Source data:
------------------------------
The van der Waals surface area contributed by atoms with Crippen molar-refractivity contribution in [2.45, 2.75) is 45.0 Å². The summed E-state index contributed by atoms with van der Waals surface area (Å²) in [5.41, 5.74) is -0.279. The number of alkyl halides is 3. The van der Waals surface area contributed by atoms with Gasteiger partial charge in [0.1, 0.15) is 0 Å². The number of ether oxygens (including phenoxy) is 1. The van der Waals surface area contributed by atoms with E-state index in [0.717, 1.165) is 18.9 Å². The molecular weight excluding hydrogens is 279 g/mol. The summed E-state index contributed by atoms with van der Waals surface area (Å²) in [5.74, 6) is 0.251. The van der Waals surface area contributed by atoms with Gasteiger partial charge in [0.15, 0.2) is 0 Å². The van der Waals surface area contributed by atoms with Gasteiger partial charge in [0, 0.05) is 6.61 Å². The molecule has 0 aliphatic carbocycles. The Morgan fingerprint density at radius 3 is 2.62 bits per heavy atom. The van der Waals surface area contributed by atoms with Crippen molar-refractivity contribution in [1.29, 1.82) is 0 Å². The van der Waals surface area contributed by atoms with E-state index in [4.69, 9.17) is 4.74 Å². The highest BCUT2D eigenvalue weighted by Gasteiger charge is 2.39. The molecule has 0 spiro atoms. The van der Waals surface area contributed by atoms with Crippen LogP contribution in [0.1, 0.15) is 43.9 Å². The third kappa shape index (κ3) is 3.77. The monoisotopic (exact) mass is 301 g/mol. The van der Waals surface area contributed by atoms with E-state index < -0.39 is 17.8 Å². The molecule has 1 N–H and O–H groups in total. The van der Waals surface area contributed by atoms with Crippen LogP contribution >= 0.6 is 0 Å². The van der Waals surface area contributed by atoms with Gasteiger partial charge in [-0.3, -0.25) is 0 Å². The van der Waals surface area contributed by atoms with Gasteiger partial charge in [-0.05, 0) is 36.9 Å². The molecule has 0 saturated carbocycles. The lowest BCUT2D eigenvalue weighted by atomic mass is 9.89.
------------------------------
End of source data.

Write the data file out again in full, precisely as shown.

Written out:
The van der Waals surface area contributed by atoms with Crippen molar-refractivity contribution in [2.45, 2.75) is 45.0 Å². The summed E-state index contributed by atoms with van der Waals surface area (Å²) in [5.41, 5.74) is -0.279. The number of alkyl halides is 3. The van der Waals surface area contributed by atoms with Gasteiger partial charge in [0.1, 0.15) is 0 Å². The number of ether oxygens (including phenoxy) is 1. The van der Waals surface area contributed by atoms with E-state index in [0.717, 1.165) is 18.9 Å². The molecular weight excluding hydrogens is 279 g/mol. The summed E-state index contributed by atoms with van der Waals surface area (Å²) in [5.74, 6) is 0.251. The van der Waals surface area contributed by atoms with Gasteiger partial charge in [0.15, 0.2) is 0 Å². The van der Waals surface area contributed by atoms with Gasteiger partial charge in [0, 0.05) is 6.61 Å². The molecule has 0 aliphatic carbocycles. The Morgan fingerprint density at radius 3 is 2.62 bits per heavy atom. The van der Waals surface area contributed by atoms with Crippen molar-refractivity contribution in [1.29, 1.82) is 0 Å². The van der Waals surface area contributed by atoms with E-state index in [4.69, 9.17) is 4.74 Å². The highest BCUT2D eigenvalue weighted by Gasteiger charge is 2.39. The molecule has 0 spiro atoms. The van der Waals surface area contributed by atoms with Crippen LogP contribution in [0.1, 0.15) is 43.9 Å². The third kappa shape index (κ3) is 3.77. The monoisotopic (exact) mass is 301 g/mol. The van der Waals surface area contributed by atoms with E-state index < -0.39 is 17.8 Å². The molecule has 1 N–H and O–H groups in total. The van der Waals surface area contributed by atoms with Crippen LogP contribution >= 0.6 is 0 Å². The van der Waals surface area contributed by atoms with Gasteiger partial charge in [-0.3, -0.25) is 0 Å². The van der Waals surface area contributed by atoms with Gasteiger partial charge in [-0.05, 0) is 36.9 Å². The molecule has 0 saturated carbocycles. The lowest BCUT2D eigenvalue weighted by atomic mass is 9.89.